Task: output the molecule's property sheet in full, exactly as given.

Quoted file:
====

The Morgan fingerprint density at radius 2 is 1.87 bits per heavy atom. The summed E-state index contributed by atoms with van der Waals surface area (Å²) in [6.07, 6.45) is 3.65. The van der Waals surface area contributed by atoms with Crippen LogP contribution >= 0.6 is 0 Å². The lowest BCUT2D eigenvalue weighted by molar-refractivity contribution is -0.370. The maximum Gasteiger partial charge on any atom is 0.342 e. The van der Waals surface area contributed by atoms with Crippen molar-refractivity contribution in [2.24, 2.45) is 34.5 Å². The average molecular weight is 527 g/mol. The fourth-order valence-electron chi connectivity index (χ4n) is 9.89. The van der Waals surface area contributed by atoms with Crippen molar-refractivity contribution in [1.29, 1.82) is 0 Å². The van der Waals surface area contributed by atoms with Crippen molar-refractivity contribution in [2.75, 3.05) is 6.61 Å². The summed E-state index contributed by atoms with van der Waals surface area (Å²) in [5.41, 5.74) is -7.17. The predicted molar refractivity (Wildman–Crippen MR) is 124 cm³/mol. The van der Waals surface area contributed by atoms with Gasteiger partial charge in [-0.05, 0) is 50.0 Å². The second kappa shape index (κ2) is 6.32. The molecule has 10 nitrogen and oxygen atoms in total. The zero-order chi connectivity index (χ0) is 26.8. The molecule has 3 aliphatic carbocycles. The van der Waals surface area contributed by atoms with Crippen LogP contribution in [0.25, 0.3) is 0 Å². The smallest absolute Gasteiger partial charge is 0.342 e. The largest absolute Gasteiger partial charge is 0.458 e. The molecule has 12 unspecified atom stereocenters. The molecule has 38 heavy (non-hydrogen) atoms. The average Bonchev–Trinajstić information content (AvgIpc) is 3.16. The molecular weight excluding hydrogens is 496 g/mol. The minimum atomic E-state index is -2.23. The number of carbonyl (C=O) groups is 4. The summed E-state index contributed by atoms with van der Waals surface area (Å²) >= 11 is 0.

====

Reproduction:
The Morgan fingerprint density at radius 2 is 1.87 bits per heavy atom. The summed E-state index contributed by atoms with van der Waals surface area (Å²) in [6.07, 6.45) is 3.65. The van der Waals surface area contributed by atoms with Crippen LogP contribution >= 0.6 is 0 Å². The lowest BCUT2D eigenvalue weighted by molar-refractivity contribution is -0.370. The maximum Gasteiger partial charge on any atom is 0.342 e. The van der Waals surface area contributed by atoms with Crippen molar-refractivity contribution in [2.24, 2.45) is 34.5 Å². The average molecular weight is 527 g/mol. The fourth-order valence-electron chi connectivity index (χ4n) is 9.89. The van der Waals surface area contributed by atoms with Crippen molar-refractivity contribution in [1.29, 1.82) is 0 Å². The van der Waals surface area contributed by atoms with Crippen molar-refractivity contribution in [2.75, 3.05) is 6.61 Å². The summed E-state index contributed by atoms with van der Waals surface area (Å²) in [5.41, 5.74) is -7.17. The predicted molar refractivity (Wildman–Crippen MR) is 124 cm³/mol. The van der Waals surface area contributed by atoms with Gasteiger partial charge in [-0.05, 0) is 50.0 Å². The second kappa shape index (κ2) is 6.32. The molecule has 10 nitrogen and oxygen atoms in total. The zero-order chi connectivity index (χ0) is 26.8. The molecule has 3 aliphatic carbocycles. The van der Waals surface area contributed by atoms with Crippen LogP contribution in [0.25, 0.3) is 0 Å². The smallest absolute Gasteiger partial charge is 0.342 e. The largest absolute Gasteiger partial charge is 0.458 e. The molecule has 12 unspecified atom stereocenters. The molecule has 38 heavy (non-hydrogen) atoms. The average Bonchev–Trinajstić information content (AvgIpc) is 3.16. The molecular weight excluding hydrogens is 496 g/mol. The minimum atomic E-state index is -2.23. The number of carbonyl (C=O) groups is 4. The summed E-state index contributed by atoms with van der Waals surface area (Å²) >= 11 is 0.